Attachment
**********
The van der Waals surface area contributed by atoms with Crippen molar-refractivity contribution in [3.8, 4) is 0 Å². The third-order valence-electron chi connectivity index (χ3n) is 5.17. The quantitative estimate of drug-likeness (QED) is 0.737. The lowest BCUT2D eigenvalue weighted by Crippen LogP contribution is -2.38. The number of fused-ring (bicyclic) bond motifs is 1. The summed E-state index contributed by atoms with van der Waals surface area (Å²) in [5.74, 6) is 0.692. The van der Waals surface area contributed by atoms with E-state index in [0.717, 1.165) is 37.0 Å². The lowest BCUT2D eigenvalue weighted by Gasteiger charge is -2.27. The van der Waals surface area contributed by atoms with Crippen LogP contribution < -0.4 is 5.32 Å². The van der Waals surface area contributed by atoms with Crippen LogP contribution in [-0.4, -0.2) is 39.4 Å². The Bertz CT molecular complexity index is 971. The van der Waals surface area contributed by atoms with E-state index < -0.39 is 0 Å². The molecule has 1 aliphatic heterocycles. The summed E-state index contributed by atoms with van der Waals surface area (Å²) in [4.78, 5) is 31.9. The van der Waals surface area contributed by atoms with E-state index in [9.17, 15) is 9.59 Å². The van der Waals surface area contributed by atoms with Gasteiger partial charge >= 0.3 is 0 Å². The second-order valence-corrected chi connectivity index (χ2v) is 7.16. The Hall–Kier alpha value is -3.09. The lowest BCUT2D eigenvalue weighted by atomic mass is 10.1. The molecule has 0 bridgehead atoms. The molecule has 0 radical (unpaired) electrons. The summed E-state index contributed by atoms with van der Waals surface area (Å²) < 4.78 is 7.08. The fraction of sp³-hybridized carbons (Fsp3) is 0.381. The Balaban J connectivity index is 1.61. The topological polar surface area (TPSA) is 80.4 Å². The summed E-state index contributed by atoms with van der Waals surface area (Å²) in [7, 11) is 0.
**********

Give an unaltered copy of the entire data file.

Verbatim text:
The van der Waals surface area contributed by atoms with Crippen molar-refractivity contribution in [3.8, 4) is 0 Å². The third-order valence-electron chi connectivity index (χ3n) is 5.17. The quantitative estimate of drug-likeness (QED) is 0.737. The lowest BCUT2D eigenvalue weighted by Crippen LogP contribution is -2.38. The number of fused-ring (bicyclic) bond motifs is 1. The summed E-state index contributed by atoms with van der Waals surface area (Å²) in [5.74, 6) is 0.692. The van der Waals surface area contributed by atoms with E-state index in [0.717, 1.165) is 37.0 Å². The lowest BCUT2D eigenvalue weighted by Gasteiger charge is -2.27. The van der Waals surface area contributed by atoms with Crippen LogP contribution < -0.4 is 5.32 Å². The van der Waals surface area contributed by atoms with Crippen LogP contribution in [-0.4, -0.2) is 39.4 Å². The Bertz CT molecular complexity index is 971. The van der Waals surface area contributed by atoms with E-state index < -0.39 is 0 Å². The molecule has 1 aliphatic heterocycles. The summed E-state index contributed by atoms with van der Waals surface area (Å²) in [4.78, 5) is 31.9. The van der Waals surface area contributed by atoms with E-state index in [9.17, 15) is 9.59 Å². The van der Waals surface area contributed by atoms with Gasteiger partial charge >= 0.3 is 0 Å². The second-order valence-corrected chi connectivity index (χ2v) is 7.16. The Hall–Kier alpha value is -3.09. The lowest BCUT2D eigenvalue weighted by atomic mass is 10.1. The molecule has 0 bridgehead atoms. The molecule has 0 radical (unpaired) electrons. The summed E-state index contributed by atoms with van der Waals surface area (Å²) < 4.78 is 7.08. The fraction of sp³-hybridized carbons (Fsp3) is 0.381. The Balaban J connectivity index is 1.61. The topological polar surface area (TPSA) is 80.4 Å². The summed E-state index contributed by atoms with van der Waals surface area (Å²) in [7, 11) is 0.